Normally we wouldn’t have high expectations when a manufacturer makes its first foray into inflatable awnings. But this is Isabella, and this is something special.

Despite initially resisting the rise and rise (pun intended) of inflatables – the Danish specialist seemed determined to hold onto its roots as a maker of poled awnings par excellence – it’s finally been unable to resist. In the World of Awnings, this is about the biggest news you can get. And it comes as no surprise to hear the Air Cirrus North 400 was “years” in both research and production.

Designed for seasonal pitching, this is a porch unit with all of the usual Isabella quality. There was even an exclusive first look for Practical Caravan (ahead of UK dealer launch), so keen were they to get our thoughts.

We weren’t disappointed. This is a top-end model, an inflatable to aspire to. And at £1990, not as highly priced as we might have expected.

It boasts the same acrylic material as the Commodore and Ambassador. Breathable Isacryl is fibre-dyed, which means less fading – just one reason why this is suitable for all-season use. The roof is UV-resistant polyester.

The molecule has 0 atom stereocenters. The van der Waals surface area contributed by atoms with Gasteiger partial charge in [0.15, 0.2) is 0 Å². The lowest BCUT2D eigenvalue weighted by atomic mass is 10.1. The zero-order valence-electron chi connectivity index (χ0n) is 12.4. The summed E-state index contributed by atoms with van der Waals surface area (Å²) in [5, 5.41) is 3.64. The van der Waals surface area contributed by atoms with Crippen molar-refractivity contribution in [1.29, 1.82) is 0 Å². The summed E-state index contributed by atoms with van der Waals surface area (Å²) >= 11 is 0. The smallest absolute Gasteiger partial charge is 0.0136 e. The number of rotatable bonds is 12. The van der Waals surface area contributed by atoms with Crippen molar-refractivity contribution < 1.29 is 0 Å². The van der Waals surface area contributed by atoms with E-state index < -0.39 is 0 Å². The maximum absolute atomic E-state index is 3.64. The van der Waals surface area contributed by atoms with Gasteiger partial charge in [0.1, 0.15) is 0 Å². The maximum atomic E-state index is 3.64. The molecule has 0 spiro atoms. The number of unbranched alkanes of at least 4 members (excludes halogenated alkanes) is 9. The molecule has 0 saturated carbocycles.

The bigger-than-average pump has double- or single-action settings (there’s also an electric option), while the awning itself has single-point inflation to interconnected tubes that are clearly marked for shutting off should you wish to extract a beam.

A single-beam verandah pole comes as standard – this, too, is inflatable, meaning no solid poles are needed. Plastic slots keep the beams in position. Another key feature is clearly marked connector tubes that twist to seal off as required.

Set-up is otherwise pretty conventional, starting with drawing the whole unit along your awning rail (there’s dual beading, too, so you can add to a 4mm or a 6mm rail gap).

You’ll recognise the quality in the typical pegging points (the Air Cirrus is supplied with plastic and metal pegs), reinforced sections, and more. Other details include removable front panels, two side doors and heavy-duty zips.

There’s an annexe option for either side. The groundsheet is another option, with hook-and-loop strips to the main awning to keeps the beams ‘outside’, minimising condensation.